Simon Effect


Many people find driving a trailer in reverse difficult, and most driving instructors will tell you the concept that is so hard for many people to learn, is that in order to make a trailer go left in reverse you must turn the steering wheel to the right (and vice versa).... This simply stumps us. So in a day and age when most of us can pick up a new cell phone and figure out how to use it in a manner of minutes, why does it take people such a long time to learn how to a turn a trailer in reverse? The delay is probably related to a psychological phenomenon known as 'The Simon Effect' which is the tendency to associate responses on the right with movements on the right, and responses on the left with movements on the left. When driving a trailer forwards this works perfectly well, but in reverse we have to unlearn this pattern and do the opposite of what our instincts tell us to do. In the following experiment demonstrating The Simon Effect you will see the relationship between spatial location and response selection.


The results from a typical Simon paradigm experiment demonstrate what is known as 'The Simon Effect' first described in Simon (1969); participants respond fastest when the stimulus is located in the same spatial location as the required response. So when the stimulus is on the left and a response with the left hand is required participants are faster than when the stimulus is on the left and a response with the right hand is required. Participants tend to be equally accurate at responding to stimuli of each colour, and with each hand, but tend to make more mistakes in the 'incongruent' than the 'congruent' condition.

Results from experiments using the Simon paradigm are explained using an information processing model that suggests three stages of processing; stimulus identification, response selection, and response execution. It is argued that the Simon paradigm manipulates the duration of the response selection stage of processing such that processing for incongruent trials is slower than processing for congruent trials. This claim is supported by several aspects of the data. The fact that error rates are consistently similar for different stimulus types suggests that the Simon Effect is not the result of a delay in perceptual processing on incongruent trials. The fact that response times are consistently similar for the right and left hand suggest that the Simon Effect is not the result of a delay in response execution on incongruent trials; that leaves the response selection stage as the source of the Simon Effect. The tendency for individuals to pair responses to the visual field that the stimulus was presented on has important implications for engineering; asking a machine operator to reach to their left to respond to something on the right, or vice versa, could lead to errors and accidents. The Simon Effect has also impacted the design of virtual training scenarios for driving and piloting; students are deliberately presented with stimuli in their path and trained to turn AWAY from the stimuli to avoid collision. This training is essential since, as the results of Simon paradigm experiments have shown us, the natural tendency is to turn toward a stimulus instead.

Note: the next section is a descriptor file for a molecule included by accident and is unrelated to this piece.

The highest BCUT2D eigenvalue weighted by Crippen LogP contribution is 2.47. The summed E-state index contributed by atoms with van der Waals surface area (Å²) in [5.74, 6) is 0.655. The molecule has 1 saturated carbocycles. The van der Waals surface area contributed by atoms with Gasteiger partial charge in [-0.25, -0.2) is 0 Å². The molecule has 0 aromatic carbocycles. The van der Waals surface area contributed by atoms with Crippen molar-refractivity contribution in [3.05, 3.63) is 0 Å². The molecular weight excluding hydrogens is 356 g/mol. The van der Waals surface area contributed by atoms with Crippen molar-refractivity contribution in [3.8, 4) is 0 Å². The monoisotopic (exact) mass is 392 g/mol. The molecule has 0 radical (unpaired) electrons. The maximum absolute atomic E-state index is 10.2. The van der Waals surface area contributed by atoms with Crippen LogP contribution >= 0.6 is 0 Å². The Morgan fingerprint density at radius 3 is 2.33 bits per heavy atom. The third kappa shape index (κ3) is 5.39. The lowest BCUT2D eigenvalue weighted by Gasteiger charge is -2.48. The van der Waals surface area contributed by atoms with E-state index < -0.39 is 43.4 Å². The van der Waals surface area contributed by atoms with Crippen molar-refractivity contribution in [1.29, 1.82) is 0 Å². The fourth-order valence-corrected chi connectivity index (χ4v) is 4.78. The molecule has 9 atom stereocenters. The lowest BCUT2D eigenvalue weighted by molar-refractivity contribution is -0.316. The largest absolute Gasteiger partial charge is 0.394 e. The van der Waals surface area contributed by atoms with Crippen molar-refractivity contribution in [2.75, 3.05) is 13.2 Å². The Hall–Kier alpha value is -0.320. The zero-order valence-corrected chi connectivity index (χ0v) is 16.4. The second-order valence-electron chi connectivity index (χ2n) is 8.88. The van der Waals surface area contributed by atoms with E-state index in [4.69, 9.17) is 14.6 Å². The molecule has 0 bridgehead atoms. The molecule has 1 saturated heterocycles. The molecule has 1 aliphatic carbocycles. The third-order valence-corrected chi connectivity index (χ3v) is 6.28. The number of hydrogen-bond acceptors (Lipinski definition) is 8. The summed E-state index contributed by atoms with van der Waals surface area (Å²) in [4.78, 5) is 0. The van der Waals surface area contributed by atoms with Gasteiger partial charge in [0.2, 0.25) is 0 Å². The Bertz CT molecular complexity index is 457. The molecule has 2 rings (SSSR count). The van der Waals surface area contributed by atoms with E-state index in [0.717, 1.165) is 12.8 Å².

Simon, J. R. (1969). Reactions towards the source of stimulation. Journal of experimental psychology, 81, 174-176.